Bell: 3 things to know about AI and ethics

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Did you know that ChatGPT-4 passed the bar exam and scored an 88% on the LSAT? It’s true. I read it on the internet.

Did you know that AI can complete your latest legal research project and write that brief that you haven’t started yet? This is also true.

It can also grill a steak, microwave your coffee the moment it gets too cold and go fishing for you, so all you have to do is post a picture of you and the fish on Instagram. Finally, it can help you open doors in Cloud City when the Empire is closing in, assist you in blowing up the Death Star and, more importantly, is fluent in over 6 million forms of communication.

In fact, I didn’t even write this article. Some robot did. I probably won’t even read this until it’s published in Indiana Lawyer. Let’s hope it’s informative.

AI is a growing facet of the legal profession, and lawyers need to be guided on what it is, what it can do and where the limitations are on its use. Here are three things to know about AI and ethics.

1. In theory, AI can make you a more ethical attorney.

AI is not new to the legal profession. For example, AI has been used for electronic discovery and predictive analysis in litigation. However, the issue of AI has come to the forefront of the profession lately because of its ability to engage in brief writing and conduct legal research.

If AI can do your research and briefing for you, you will be a more efficient attorney. That’s a positive, right? You will be more diligent in responding to your clients’ needs, more available for updates and other communication, and better able to control costs. In other words, if utilized properly, AI can make you a more ethical attorney. The beneficiaries should be your clients and your newly reduced overhead.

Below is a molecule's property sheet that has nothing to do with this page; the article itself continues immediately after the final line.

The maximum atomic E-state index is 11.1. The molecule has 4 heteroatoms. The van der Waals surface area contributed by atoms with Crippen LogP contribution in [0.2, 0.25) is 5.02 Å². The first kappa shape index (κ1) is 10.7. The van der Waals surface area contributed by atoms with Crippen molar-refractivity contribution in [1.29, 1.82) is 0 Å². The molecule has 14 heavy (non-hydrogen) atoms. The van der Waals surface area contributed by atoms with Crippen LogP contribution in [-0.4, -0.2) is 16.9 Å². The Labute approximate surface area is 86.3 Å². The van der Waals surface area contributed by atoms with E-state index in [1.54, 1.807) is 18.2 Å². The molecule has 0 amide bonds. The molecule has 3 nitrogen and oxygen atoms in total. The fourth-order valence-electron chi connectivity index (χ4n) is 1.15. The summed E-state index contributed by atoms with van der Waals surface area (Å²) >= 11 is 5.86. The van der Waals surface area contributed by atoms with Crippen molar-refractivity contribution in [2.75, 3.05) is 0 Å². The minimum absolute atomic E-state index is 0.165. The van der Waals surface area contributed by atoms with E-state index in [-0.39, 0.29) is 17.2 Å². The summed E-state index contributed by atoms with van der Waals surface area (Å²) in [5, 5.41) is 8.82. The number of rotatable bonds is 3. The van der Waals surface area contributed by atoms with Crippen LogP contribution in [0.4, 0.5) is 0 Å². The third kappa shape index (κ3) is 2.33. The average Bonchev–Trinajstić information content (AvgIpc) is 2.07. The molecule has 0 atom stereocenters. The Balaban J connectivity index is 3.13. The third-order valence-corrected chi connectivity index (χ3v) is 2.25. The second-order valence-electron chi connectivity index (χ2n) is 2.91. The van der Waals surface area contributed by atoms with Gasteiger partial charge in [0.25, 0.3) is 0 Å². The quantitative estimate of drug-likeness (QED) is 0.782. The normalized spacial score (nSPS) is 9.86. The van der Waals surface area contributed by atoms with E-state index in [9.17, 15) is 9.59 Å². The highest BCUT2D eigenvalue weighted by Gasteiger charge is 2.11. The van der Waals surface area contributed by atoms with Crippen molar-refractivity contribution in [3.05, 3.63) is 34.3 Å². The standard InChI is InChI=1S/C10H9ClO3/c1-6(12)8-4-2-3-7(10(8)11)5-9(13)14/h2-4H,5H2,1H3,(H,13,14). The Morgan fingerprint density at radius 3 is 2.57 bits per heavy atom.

2. When working with AI, protect confidentiality.

However, the Rules of Professional Conduct always seem to put a damper on any excitement we may have over new tech. Every time I write an article about ethics, it includes Rule 1.6(a) of the Indiana Rules of Professional Conduct, which states “a lawyer shall not reveal information relating to representation of a client unless the client gives informed consent.” Now that I have my handy droid writing my articles, nothing has changed.

My droid would like to add Comment [16] to 1.6(a) to the mix, which states that “(a) lawyer must act competently to safeguard information relating to the representation of a client against inadvertent or unauthorized disclosure by the lawyer.” Using AI for briefs and legal research could require the sharing of confidential information. In this regard, this may be no different than using AI for a third-party vendor who will assist your firm with discovery review. You should conduct your due diligence with that provider, make certain that confidentiality safeguards are in place and ensure that any agreements reached regarding confidentiality are in writing. Finally, your client should, of course, be made aware of and consent to the information that is being provided to the third party.

Without these safeguards, AI will be difficult to utilize in compliance with the Indiana Rules of Professional Conduct. Additionally, without the ability to share information with safeguards in place, the use of AI to assist with legal work will be limited, at best.

3. When working with AI, ensure competence.

The first rule of the Indiana Rules of Professional Conduct speaks to an attorney’s competence, including with regard to technology. Comment [6] to Rule 1.1 of the Indiana Rules of Professional Conduct states that “a lawyer should keep abreast of changes in the law and its practice, including the benefits and risks associated with the technology relevant to the lawyer’s practice.”

So now that you have made yourself competent with the phone, copier, fax, email, texts and tweeting … maybe it is time to make yourself competent with AI. After all, if AI makes attorneys more efficient, not utilizing AI may mean you are falling behind.


For ethics lawyers, AI will likely be the new Facebook because it will give us new (and sometimes creepy) fact patterns to which we can apply the Rules of Professional Conduct. Like you, however, I don’t wish to be the subject of any new order, precedent, article or seminar. To avoid this, we will need to proceed carefully in using AI to enhance our service to clients.•


James J. Bell is a partner at Hoover Hull Turner LLP. Opinions expressed are those of the author.

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